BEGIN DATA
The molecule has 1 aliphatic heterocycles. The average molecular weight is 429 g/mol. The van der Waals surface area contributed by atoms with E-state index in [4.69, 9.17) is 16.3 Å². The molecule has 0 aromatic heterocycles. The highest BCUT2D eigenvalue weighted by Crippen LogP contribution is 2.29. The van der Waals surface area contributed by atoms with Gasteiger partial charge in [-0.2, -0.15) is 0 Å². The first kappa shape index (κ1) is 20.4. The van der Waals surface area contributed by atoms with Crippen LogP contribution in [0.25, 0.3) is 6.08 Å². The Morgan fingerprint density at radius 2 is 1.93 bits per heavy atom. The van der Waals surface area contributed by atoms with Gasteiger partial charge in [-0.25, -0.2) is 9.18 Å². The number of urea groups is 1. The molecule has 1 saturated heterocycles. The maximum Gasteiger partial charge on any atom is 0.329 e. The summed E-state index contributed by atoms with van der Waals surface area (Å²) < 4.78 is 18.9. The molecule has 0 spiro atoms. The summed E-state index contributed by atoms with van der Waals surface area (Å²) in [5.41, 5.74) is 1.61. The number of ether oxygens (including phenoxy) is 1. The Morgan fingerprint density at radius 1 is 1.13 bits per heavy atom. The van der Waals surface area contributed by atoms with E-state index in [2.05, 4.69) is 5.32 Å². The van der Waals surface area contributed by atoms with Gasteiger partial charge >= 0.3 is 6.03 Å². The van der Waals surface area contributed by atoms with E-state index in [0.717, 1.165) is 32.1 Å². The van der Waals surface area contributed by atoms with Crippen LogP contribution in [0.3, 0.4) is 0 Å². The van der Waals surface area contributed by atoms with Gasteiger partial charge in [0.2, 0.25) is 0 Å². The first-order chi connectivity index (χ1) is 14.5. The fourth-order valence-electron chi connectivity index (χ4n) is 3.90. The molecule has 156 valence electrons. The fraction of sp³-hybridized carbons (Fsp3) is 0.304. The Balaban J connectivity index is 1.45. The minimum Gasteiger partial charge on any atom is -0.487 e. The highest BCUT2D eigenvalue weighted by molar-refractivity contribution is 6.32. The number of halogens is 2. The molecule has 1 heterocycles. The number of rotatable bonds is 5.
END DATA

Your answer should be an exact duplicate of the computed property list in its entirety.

The molecule has 1 aliphatic heterocycles. The average molecular weight is 429 g/mol. The van der Waals surface area contributed by atoms with E-state index in [4.69, 9.17) is 16.3 Å². The molecule has 0 aromatic heterocycles. The highest BCUT2D eigenvalue weighted by Crippen LogP contribution is 2.29. The van der Waals surface area contributed by atoms with Gasteiger partial charge in [-0.2, -0.15) is 0 Å². The first kappa shape index (κ1) is 20.4. The van der Waals surface area contributed by atoms with Crippen LogP contribution in [0.25, 0.3) is 6.08 Å². The Morgan fingerprint density at radius 2 is 1.93 bits per heavy atom. The van der Waals surface area contributed by atoms with Gasteiger partial charge in [-0.25, -0.2) is 9.18 Å². The number of urea groups is 1. The molecule has 1 saturated heterocycles. The maximum Gasteiger partial charge on any atom is 0.329 e. The summed E-state index contributed by atoms with van der Waals surface area (Å²) < 4.78 is 18.9. The molecule has 0 spiro atoms. The summed E-state index contributed by atoms with van der Waals surface area (Å²) in [5.41, 5.74) is 1.61. The number of ether oxygens (including phenoxy) is 1. The Morgan fingerprint density at radius 1 is 1.13 bits per heavy atom. The van der Waals surface area contributed by atoms with E-state index in [2.05, 4.69) is 5.32 Å². The van der Waals surface area contributed by atoms with Gasteiger partial charge >= 0.3 is 6.03 Å². The van der Waals surface area contributed by atoms with E-state index in [0.717, 1.165) is 32.1 Å². The van der Waals surface area contributed by atoms with Crippen LogP contribution in [0.3, 0.4) is 0 Å². The van der Waals surface area contributed by atoms with Gasteiger partial charge in [0.2, 0.25) is 0 Å². The first-order chi connectivity index (χ1) is 14.5. The fourth-order valence-electron chi connectivity index (χ4n) is 3.90. The molecule has 156 valence electrons. The fraction of sp³-hybridized carbons (Fsp3) is 0.304. The Balaban J connectivity index is 1.45. The minimum Gasteiger partial charge on any atom is -0.487 e. The highest BCUT2D eigenvalue weighted by molar-refractivity contribution is 6.32. The number of halogens is 2. The molecule has 1 heterocycles. The number of rotatable bonds is 5.